As I said, think about why you are using different fonts.
For a more extreme example of over-fonting, take a look at this logo that a major UK bus company is now using:
Six words, three fonts, three cases … and it looks horribly messy as a result.
Here in Sitepoint Forums, different things appear in Arial, Verdana and Tahoma and (with all due respect to the design time) it’s one of the few aspects of the design that I really don’t like. It creates jarring moments for no good reason. Those three fonts all have a sufficiently similar purpose that there’s no reason to use more than one of them.[/FONT]
I’ve recently done some more digging on webfonts and their use. Coming from a graphic design background and being around the web scene for a while I tended to be ultra conservative anyway. I’ve tried to track down a video I watched recently that was excellent and was a panel of 3-4 different people discussing typography on the web from different viewpoints.
I’ve found Smashing Mag has written well on typography you can see a good summary article here. There are other resources listed there as well.
@Slackr; I found article link really quite impressive.
Thanks @Stevie_D; for your demonstration of the UK bus company that did just that! I think that your example used typography and fonts to another LV and it’s shocking that a major bus company would take this approach in displaying it’s advertising. Initially I thought the dot on the ‘i’ belonged to ‘believe’ and not to ‘improving’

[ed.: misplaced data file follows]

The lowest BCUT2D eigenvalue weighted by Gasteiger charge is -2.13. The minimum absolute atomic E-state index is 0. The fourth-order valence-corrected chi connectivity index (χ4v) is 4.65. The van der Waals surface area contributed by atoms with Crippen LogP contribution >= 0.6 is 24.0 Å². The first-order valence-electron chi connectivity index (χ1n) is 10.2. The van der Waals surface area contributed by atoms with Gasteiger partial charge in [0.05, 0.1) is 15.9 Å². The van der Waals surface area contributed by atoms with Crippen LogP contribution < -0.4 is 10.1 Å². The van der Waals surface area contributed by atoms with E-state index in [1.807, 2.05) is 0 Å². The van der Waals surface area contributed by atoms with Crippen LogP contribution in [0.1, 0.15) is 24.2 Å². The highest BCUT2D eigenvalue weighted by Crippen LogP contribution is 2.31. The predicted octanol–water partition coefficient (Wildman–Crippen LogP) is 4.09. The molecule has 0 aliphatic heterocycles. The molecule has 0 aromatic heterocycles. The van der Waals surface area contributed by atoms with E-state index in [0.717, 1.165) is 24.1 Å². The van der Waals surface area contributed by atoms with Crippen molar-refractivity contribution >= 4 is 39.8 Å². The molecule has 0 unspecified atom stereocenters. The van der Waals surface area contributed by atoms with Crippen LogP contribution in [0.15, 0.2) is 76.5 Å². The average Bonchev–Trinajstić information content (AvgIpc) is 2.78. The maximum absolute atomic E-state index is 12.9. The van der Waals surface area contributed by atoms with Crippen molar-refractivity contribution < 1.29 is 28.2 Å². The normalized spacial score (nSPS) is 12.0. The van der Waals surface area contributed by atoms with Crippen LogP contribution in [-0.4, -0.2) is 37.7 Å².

Yea once you start looking into it you start to appreciate the differences fonts can make to a website’s ability to communicate. I’ve always been a fan of websites where I can go and read easily (without adjusting the font height) and can read long articles for long periods. It’s true that good content is a must, but it isn’t the only thing. Some sites are frustrating in their use of text regardless of their good content. With the increase in platforms and responsive design becoming much more prevalent looking at these issues is not as simple as it used to be.
I wish I could find a copy of the video because it was a well-rounded discussion. Haha found it! It was an audio presentation with slides from a typographica SXSW forum 2011! It is an hour long but you could skip the Q&A at the end. I would recommend it as a good starting point for anyone who wants a good snapshot of what matters in web typography and how to start. Even if you don’t listen to the audio, flick through the slides and check out the resources at the bottom of the page - more than enough to boggle the mind.
I try to stick to two or at max three different fonts. It really depends on how well the fonts work together. I wouldn’t have a script font mixed in with comic sans because that is mixing a professional look with a lighter feeling font. Of course as mentioned before this doesn’t include using different variations of the same font (bold, italic, etc)